Neologism is a term used in linguistics since the 1700s. We will examine the meaning of the word neologism, the origin of the word, and some examples of neologisms and the use of the word neologism in sentences.
A neologism is a new, coined word or phrase. A neologism is a new word or phrase that has been newly constructed or invented, and is not in wide use. A neologism often begins as jargon or slang in a particular sphere of influence, usually to fill a need created by new technology or new social circumstances. Since the advent of the internet and memes, neologisms abound and are absorbed into mainstream English quickly. The etymology of modern neologisms is often easy to trace. Writers are often the source of neologisms. For example, Lewis Carrol is credited with the coinage of several words, including the word galumph from the book Through the Looking Glass. Robert A. Heinlein brought the word grok into usage by inserting it into his book Stranger in a Strange Land. Neologisms are coined in several ways. One method of coining a neologism is to take existing word fragments and blend them in new ways. A portmanteau is an example of this method. A portmanteau a word that is composed by blending the sounds and the meanings of two different words. For instance, the word chillax is a blending of the words chill and relax, and means to chill out and relax. Another method of inventing a neologism is to appropriate an established word and give it a new meaning. An example of this is the word web, to mean the internet. Another method of inventing a neologism is to use an abbreviation, such as LOL, which means laugh out loud when reacting to something humorous. LOL is an interesting example, as it began its existence as a texting abbreviation, but is now sometimes used in spoken conversation, pronounced as “loll”. Neologisms are sometimes words borrowed from another language. A current example is the word panini, which is a certain type of grilled sandwich. Finally, neologisms may be coined by adding a prefix or suffix to an existing word, such as regift. Once a neologism becomes prevalent in mainstream English and is found in dictionaries, it is no longer considered a neologism. Many new words and phrases that may be found in the Oxford English Dictionary began as a neologism, such as chortle, factoid, smog, brunch and nerd. The word neologism is derived from the prefix neo- meaning new, the Greek word logos which means word, and the suffix -ism which means the teaching of a thing or the practice of a thing.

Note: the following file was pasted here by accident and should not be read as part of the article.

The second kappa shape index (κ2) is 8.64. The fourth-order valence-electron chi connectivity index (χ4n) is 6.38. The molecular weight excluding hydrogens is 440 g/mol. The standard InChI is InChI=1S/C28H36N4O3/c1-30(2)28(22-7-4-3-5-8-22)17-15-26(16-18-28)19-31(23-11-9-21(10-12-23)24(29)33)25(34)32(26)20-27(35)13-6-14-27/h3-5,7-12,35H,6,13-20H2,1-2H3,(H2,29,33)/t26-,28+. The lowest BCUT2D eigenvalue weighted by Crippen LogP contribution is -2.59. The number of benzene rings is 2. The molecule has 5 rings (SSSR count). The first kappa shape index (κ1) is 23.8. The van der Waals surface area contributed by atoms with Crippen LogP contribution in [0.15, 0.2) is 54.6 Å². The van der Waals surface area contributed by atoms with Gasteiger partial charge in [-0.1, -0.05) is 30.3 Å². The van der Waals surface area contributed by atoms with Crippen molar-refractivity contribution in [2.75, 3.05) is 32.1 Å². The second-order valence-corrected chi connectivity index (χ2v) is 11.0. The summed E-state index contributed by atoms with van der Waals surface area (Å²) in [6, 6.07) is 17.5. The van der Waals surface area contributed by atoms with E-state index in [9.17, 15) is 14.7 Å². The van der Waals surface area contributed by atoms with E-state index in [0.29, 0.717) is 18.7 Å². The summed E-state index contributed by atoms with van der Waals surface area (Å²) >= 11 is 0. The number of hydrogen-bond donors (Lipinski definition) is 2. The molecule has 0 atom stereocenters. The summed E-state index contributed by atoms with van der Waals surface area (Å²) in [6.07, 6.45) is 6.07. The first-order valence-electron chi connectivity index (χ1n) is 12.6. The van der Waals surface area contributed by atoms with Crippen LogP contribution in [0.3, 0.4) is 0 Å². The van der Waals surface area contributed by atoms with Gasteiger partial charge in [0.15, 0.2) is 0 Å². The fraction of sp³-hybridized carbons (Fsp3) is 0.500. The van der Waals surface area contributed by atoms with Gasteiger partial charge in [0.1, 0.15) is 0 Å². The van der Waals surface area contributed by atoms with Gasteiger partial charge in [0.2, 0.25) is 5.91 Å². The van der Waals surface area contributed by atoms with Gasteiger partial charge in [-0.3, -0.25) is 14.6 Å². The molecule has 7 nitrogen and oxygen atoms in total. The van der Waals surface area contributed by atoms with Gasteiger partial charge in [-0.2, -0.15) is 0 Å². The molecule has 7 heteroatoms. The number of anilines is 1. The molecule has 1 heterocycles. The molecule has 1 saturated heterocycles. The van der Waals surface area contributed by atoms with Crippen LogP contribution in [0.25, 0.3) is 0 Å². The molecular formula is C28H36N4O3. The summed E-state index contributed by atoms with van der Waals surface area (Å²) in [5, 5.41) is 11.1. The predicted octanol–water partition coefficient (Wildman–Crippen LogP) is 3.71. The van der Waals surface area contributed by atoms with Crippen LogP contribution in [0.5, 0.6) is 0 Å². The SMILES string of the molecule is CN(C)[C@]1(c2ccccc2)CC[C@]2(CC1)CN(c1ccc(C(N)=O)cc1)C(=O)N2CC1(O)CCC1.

Here let me only point out that the neologism biominorities surprises the reader. (The Chronicle of Higher Education)
Though I am sure there are novelists/poets who contributed neologisms, a fancy word for “new word,” to the English language before William Shakespeare, but he seems like a good starting point. (The Daily Sabah)
A similar US coterie might answer to soy boys, a neologism listed last week on the American Dialect Society’s ballot sheet. (The Sydney Morning Herald)
The word hippopotomonstrosesquipedaliophobia is a tongue-in-cheek 21st-century neologism coined to describe a yet-to-be medically proven
fear of long words. (The Economic Times)